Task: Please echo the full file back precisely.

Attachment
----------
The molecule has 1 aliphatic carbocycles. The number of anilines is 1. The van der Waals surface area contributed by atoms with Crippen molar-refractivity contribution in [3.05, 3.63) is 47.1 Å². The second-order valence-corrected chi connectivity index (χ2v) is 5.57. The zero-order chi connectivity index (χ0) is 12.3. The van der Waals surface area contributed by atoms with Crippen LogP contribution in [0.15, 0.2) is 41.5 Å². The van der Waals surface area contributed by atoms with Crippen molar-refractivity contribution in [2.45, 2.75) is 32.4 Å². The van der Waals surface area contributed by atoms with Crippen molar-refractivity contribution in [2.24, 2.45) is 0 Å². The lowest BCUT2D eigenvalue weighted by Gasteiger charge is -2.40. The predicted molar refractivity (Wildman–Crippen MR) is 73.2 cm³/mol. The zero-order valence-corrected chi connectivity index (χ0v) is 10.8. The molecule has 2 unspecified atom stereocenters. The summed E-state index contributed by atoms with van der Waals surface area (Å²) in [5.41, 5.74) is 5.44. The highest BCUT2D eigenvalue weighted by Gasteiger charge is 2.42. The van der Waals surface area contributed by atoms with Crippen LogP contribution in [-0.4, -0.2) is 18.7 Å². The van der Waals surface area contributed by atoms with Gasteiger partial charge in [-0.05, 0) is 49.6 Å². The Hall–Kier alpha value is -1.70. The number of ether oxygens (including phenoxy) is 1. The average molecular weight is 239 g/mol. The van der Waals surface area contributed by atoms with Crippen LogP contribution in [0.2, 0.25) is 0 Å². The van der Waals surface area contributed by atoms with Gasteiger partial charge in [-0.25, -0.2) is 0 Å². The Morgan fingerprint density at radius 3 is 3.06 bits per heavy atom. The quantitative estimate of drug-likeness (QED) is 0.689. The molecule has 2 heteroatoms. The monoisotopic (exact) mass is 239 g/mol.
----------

The molecule has 1 aliphatic carbocycles. The number of anilines is 1. The van der Waals surface area contributed by atoms with Crippen molar-refractivity contribution in [3.05, 3.63) is 47.1 Å². The second-order valence-corrected chi connectivity index (χ2v) is 5.57. The zero-order chi connectivity index (χ0) is 12.3. The van der Waals surface area contributed by atoms with Crippen LogP contribution in [0.15, 0.2) is 41.5 Å². The van der Waals surface area contributed by atoms with Crippen molar-refractivity contribution in [2.45, 2.75) is 32.4 Å². The van der Waals surface area contributed by atoms with Crippen molar-refractivity contribution in [2.24, 2.45) is 0 Å². The lowest BCUT2D eigenvalue weighted by Gasteiger charge is -2.40. The predicted molar refractivity (Wildman–Crippen MR) is 73.2 cm³/mol. The zero-order valence-corrected chi connectivity index (χ0v) is 10.8. The molecule has 2 unspecified atom stereocenters. The summed E-state index contributed by atoms with van der Waals surface area (Å²) in [5.41, 5.74) is 5.44. The highest BCUT2D eigenvalue weighted by Gasteiger charge is 2.42. The van der Waals surface area contributed by atoms with Crippen LogP contribution in [-0.4, -0.2) is 18.7 Å². The van der Waals surface area contributed by atoms with Gasteiger partial charge in [-0.05, 0) is 49.6 Å². The Hall–Kier alpha value is -1.70. The number of ether oxygens (including phenoxy) is 1. The average molecular weight is 239 g/mol. The van der Waals surface area contributed by atoms with Crippen LogP contribution in [0.2, 0.25) is 0 Å². The van der Waals surface area contributed by atoms with Gasteiger partial charge in [-0.25, -0.2) is 0 Å². The Morgan fingerprint density at radius 3 is 3.06 bits per heavy atom. The quantitative estimate of drug-likeness (QED) is 0.689. The molecule has 2 heteroatoms. The monoisotopic (exact) mass is 239 g/mol.